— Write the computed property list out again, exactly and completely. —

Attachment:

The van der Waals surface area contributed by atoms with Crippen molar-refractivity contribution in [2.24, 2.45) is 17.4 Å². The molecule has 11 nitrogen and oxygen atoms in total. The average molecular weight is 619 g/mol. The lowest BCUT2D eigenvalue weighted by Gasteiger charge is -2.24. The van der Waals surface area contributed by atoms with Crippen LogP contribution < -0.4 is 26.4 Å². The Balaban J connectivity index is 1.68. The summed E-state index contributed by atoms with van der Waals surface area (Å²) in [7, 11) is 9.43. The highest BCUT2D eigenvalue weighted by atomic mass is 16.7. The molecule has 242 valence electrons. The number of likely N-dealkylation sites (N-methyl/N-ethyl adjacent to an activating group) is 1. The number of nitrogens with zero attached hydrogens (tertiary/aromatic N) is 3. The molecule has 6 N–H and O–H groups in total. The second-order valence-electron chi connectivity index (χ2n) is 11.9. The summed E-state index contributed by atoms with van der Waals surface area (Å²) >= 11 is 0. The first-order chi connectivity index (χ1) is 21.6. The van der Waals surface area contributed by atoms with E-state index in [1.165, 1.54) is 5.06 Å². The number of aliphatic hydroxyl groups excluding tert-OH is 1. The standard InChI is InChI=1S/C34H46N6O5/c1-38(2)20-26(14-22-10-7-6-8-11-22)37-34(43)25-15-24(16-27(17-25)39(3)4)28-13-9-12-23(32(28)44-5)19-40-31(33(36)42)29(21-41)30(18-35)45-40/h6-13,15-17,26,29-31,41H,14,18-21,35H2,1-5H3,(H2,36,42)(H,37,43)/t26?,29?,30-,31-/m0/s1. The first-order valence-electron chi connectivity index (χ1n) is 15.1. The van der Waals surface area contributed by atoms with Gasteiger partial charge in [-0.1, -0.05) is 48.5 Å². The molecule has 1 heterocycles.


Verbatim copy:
The van der Waals surface area contributed by atoms with Crippen molar-refractivity contribution in [2.24, 2.45) is 17.4 Å². The molecule has 11 nitrogen and oxygen atoms in total. The average molecular weight is 619 g/mol. The lowest BCUT2D eigenvalue weighted by Gasteiger charge is -2.24. The van der Waals surface area contributed by atoms with Crippen LogP contribution < -0.4 is 26.4 Å². The Balaban J connectivity index is 1.68. The summed E-state index contributed by atoms with van der Waals surface area (Å²) in [7, 11) is 9.43. The highest BCUT2D eigenvalue weighted by atomic mass is 16.7. The molecule has 242 valence electrons. The number of likely N-dealkylation sites (N-methyl/N-ethyl adjacent to an activating group) is 1. The number of nitrogens with zero attached hydrogens (tertiary/aromatic N) is 3. The molecule has 6 N–H and O–H groups in total. The second-order valence-electron chi connectivity index (χ2n) is 11.9. The summed E-state index contributed by atoms with van der Waals surface area (Å²) >= 11 is 0. The first-order chi connectivity index (χ1) is 21.6. The van der Waals surface area contributed by atoms with E-state index in [1.165, 1.54) is 5.06 Å². The number of aliphatic hydroxyl groups excluding tert-OH is 1. The standard InChI is InChI=1S/C34H46N6O5/c1-38(2)20-26(14-22-10-7-6-8-11-22)37-34(43)25-15-24(16-27(17-25)39(3)4)28-13-9-12-23(32(28)44-5)19-40-31(33(36)42)29(21-41)30(18-35)45-40/h6-13,15-17,26,29-31,41H,14,18-21,35H2,1-5H3,(H2,36,42)(H,37,43)/t26?,29?,30-,31-/m0/s1. The first-order valence-electron chi connectivity index (χ1n) is 15.1. The van der Waals surface area contributed by atoms with Gasteiger partial charge in [-0.1, -0.05) is 48.5 Å². The molecule has 1 heterocycles.